The earlier studies conducted for understanding the trend of Climate Change in Nepal are comparable to these findings. (Shrestha et al 1999) temperature observation in Nepal from 1977 to 1994 showed a general warming trend and increased in average annual temperature was 0.06*C. A Study made by Practical Action Nepal (2009) on the temporal and spatial variability of temperature and rainfall, based on the observed meteorological data for the period 1976-2005, shows increasing trend in temperature over Nepal. The maximum temperature was found to be increasing at a greater rate (0.05*C/year) than the minimum temperature (0.03*C/year). Similarly Shrestha et al. (2000) did not find any changing precipitation pattern over the period 1970-2000. Also study Baidya et al. (2008) for rainfall data throughout Nepal also did not any significant trend for the daily intensity of precipitation while found an average increase of  0.001 for the number of days with more than 50 mm rainfall.

The Peri-Urban areas of Kathmandu include hill slopes and are vulnerable to land slide and soil erosion. Literature's show the relation of daily rainfall threshold to destabilize a hill slope (Larsen and Simon 1993, Gabet et al. 2004) and an increase in extreme rain events can trigger land slide. This finding can be an important caveat to the ongoing unplanned land pooling and rampant sand mining activities in the Peri-Urban areas of Kathmandu.

Several studies point out that the variability of the temperature also plays an important role in crop growth. Dukes and mooney (2000) suggested the invasive weeds will probably be the fastest to migrate with increasing temperature. Higher temperatures have also been associated with an increase in diarroeha, mind winters tend to increase rodent- borne diseases and can also increase dengue-fever transmitted by mosquitoes (Kovats et al. 2003). Lal (2011) described how a significant part of the stagnation in rice and wheat yield can be assigned to the rising temperatures during the cropping season. Joshi et al. (2011) found a significant negative relation between increase in maximum summer temperature and maize yield, the second major summer crop in Nepal after paddy.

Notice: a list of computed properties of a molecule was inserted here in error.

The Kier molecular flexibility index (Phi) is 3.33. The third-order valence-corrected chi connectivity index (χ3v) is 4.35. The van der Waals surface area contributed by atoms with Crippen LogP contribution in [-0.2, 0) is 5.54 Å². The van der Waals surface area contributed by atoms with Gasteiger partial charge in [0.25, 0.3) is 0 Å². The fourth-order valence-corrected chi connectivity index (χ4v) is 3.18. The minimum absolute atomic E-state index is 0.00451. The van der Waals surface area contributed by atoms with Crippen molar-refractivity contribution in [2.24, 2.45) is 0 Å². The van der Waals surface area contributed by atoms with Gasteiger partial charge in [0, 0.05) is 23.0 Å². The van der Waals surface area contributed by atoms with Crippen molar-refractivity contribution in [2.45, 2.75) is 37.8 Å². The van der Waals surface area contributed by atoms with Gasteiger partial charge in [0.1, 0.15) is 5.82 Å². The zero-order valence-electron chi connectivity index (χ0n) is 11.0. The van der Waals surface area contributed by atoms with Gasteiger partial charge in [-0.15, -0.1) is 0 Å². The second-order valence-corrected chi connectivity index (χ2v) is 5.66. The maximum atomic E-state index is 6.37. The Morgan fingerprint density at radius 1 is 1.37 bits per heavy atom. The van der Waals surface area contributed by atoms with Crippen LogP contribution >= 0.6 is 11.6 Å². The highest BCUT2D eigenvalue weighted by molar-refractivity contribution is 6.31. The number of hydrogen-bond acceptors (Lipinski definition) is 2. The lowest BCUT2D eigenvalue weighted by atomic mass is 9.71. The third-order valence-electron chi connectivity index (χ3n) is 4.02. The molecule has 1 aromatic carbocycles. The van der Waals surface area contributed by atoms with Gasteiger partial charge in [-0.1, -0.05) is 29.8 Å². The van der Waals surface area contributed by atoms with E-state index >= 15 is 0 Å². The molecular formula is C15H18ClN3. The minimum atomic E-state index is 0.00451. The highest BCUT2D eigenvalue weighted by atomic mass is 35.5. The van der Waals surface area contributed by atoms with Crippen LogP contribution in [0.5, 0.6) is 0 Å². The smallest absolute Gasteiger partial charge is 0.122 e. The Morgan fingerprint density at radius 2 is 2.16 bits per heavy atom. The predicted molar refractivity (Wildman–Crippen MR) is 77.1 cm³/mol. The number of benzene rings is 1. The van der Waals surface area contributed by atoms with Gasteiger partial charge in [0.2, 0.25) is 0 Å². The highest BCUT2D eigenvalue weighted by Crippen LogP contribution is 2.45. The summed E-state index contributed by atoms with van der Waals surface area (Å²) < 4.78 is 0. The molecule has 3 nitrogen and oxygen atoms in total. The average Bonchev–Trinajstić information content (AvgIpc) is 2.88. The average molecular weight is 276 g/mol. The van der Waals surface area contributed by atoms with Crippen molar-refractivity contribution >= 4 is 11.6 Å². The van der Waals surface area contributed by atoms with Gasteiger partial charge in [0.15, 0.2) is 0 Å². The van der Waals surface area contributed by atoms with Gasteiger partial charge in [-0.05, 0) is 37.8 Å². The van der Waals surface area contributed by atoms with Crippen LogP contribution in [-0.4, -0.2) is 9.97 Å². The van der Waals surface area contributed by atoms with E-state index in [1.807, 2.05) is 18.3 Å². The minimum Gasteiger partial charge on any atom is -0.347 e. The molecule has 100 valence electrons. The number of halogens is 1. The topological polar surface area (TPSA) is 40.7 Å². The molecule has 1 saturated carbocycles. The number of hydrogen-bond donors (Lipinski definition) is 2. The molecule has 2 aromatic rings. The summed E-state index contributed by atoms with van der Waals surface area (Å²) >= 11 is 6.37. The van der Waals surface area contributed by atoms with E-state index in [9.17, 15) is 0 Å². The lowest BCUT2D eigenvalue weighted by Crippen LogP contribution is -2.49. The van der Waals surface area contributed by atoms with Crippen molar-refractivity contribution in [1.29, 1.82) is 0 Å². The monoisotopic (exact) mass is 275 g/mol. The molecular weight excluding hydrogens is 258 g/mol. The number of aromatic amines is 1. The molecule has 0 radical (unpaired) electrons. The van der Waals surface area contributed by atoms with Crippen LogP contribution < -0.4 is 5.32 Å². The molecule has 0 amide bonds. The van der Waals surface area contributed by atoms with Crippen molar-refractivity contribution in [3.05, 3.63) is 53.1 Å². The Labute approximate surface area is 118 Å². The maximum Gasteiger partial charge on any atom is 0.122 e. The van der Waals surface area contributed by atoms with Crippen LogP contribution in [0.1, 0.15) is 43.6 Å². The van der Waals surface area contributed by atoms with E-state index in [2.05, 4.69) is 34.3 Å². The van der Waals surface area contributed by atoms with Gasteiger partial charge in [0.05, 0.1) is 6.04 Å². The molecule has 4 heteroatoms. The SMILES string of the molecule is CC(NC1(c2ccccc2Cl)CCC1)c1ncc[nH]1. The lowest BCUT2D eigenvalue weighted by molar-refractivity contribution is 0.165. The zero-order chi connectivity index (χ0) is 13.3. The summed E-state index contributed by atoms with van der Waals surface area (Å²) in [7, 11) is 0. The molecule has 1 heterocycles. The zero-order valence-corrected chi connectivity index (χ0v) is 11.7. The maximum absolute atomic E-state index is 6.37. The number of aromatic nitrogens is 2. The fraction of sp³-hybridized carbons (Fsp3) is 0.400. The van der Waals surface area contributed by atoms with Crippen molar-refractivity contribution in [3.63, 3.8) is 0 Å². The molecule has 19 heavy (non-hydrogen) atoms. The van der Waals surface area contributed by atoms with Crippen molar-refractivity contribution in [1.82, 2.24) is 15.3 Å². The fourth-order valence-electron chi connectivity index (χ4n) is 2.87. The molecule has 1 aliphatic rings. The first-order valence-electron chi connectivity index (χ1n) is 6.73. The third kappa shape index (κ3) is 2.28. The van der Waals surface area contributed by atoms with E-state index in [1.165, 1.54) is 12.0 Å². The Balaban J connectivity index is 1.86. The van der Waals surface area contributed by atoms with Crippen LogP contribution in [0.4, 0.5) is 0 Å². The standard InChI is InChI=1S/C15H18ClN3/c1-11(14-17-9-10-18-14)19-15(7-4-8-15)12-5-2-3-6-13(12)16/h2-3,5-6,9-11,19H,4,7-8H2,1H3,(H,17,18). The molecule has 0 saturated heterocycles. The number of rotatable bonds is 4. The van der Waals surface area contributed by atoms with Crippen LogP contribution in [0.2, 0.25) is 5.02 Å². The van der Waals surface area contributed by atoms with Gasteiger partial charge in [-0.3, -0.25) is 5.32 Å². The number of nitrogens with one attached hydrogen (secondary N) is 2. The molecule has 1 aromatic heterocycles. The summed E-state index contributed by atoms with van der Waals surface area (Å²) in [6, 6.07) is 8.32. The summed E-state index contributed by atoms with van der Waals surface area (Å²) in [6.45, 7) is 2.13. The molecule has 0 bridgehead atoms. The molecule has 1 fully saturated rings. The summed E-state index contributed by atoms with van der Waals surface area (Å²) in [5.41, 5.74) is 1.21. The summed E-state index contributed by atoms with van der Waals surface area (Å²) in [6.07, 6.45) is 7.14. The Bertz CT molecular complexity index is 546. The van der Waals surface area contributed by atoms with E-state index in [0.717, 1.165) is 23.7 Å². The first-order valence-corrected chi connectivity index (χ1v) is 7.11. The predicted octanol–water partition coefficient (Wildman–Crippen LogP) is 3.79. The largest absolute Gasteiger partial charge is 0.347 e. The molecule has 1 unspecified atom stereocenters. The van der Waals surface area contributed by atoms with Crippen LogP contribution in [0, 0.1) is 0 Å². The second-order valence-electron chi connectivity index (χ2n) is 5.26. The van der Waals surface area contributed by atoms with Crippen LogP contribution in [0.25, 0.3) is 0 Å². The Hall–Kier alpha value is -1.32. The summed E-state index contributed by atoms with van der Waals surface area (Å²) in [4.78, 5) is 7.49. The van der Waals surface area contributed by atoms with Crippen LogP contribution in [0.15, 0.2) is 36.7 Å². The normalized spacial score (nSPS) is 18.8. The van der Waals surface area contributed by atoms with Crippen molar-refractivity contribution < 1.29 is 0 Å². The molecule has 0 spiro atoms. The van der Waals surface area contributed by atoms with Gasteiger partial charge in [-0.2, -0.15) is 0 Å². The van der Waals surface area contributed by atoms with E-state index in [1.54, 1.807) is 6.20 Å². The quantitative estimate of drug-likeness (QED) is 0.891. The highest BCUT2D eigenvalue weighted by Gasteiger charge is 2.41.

Rapid urbanization expanding towards the peripherals has resulted increasing competition over the available land and the water resources in the Peri-Urban areas of Kathmandu. Additionally, increasing temperature and though not clear, changing rainfall as perceived by local people has resulted increased pest occurrences and invasion of unidentified weeds. These have been major causes of decline in agricultural yield and in increase in the production cost. Consequently, the net benefit to the farming communities in the peri-urban areas has reduced, and more over extended the threat of food insecurity.


Ms. Shrestha is currently involved in the research on "Water Security in the Peri-Urban South Asia; Adapting to Climate Change and Urbanization" underway at Nepal Engineering College (NEC) supported under the research grant of International Development Research Center (IDRC).


Please comment below if you have anything to say - compliments, confusion, problem, ideas or anything else.

  1. This is a part of 'Himalayan Dilemma' ... after all the world is suffering because of climate change. Change must happen from core of attitude of all people, most importantly so called climate champions.

    BTW, your article , if had included educational aspects of CC, would be more appreciated. You have done good. Keep it up and keep the genuine spirit.

  2. Thank you preeti for your effort.